The Woman in Black

The British do the ghost story ever so well, especially if set in olden times in a remote village where locals eye you as a threat. Almost like a Daphne du Maurier of the present day, Susan Hill’s 1983 novel The Woman In Black has had remarkable success. From it’s inclusion in the national syllabus to an adaptation by the late Stephen Mallatratt which has run at London’s’ Fortune Theatre since 1989 to this very day and is almost set to give The Mousetrap a run or its money. The secret, I’ve no doubt, to both this successful run and the film version now starring Daniel Radcliffe is simple. It’s got a damn good story!

This new adaptation of the chiller differs occasionally from Hill’s original story. For example, Arthur Kipps (Daniel Radcliffe) is a widower caring for his young son. He never attends the funeral of Alice Drablow (one of the most iconic sightings of the Woman in Black) and the ending is completely different too, though no spoilers there! But WiB fans don’t fear! There is still an Eel Marsh House out on the Nine Lives Causeway which, if not computer generated, must have been a nightmare for the location manager. And the nearby village, Crythin Gifford, is aptly rustic and yokel if a little over eager to be so. And quite hilly for what is supposed to be the east coast of England, but that’s remote for you!

Despite numerous parts on stage and screen, it was never going to be easy to shake the cloak of Potter, but Radcliffe appears to have chosen wisely with this film. Fans of the actor have not had to re-invent him too much in their minds-eye whilst the film itself does well to showcase his abilities without a wand and specs. One would like to think that he owes this unique level of shrewdness for a man of his age to years of experience as Potter. I imagine it’s probably got more to do with the advice he’s heeded from the wealth of many highly experienced contacts he’s made! Whatever it is, I think it’s worked!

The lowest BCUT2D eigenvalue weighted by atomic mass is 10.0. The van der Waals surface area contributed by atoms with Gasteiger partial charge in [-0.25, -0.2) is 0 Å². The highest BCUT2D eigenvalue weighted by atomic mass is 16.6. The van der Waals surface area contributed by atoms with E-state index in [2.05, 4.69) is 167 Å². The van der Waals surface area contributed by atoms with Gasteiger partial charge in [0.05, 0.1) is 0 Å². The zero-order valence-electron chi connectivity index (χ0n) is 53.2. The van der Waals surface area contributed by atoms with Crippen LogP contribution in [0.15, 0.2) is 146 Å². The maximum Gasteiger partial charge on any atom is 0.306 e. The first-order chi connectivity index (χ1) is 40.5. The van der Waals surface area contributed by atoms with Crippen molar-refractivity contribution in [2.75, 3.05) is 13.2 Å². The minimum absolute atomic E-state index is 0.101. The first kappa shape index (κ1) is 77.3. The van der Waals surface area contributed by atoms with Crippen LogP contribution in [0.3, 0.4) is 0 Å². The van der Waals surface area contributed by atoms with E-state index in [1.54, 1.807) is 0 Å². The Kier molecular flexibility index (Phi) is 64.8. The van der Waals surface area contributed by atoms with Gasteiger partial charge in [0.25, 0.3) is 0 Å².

Excellent, indeed re-assuring support from a non-too-hysterical Ciarán Hinds as Daily. Radcliffe was never as good a child actor as Misha Handley, who plays his son (and is his real-life godson!) Praise too to Tim Maurice-Jones for his excellent cinematography. If you are ever stuck as to whether you should see the play or the film, I would say see them both. They are different treatments and different pieces of art. And both will frighten you – guaranteed!

Posted in 2012, Halloween | Leave a comment

Leave a Reply

This site uses Akismet to reduce spam. Learn how your comment data is processed.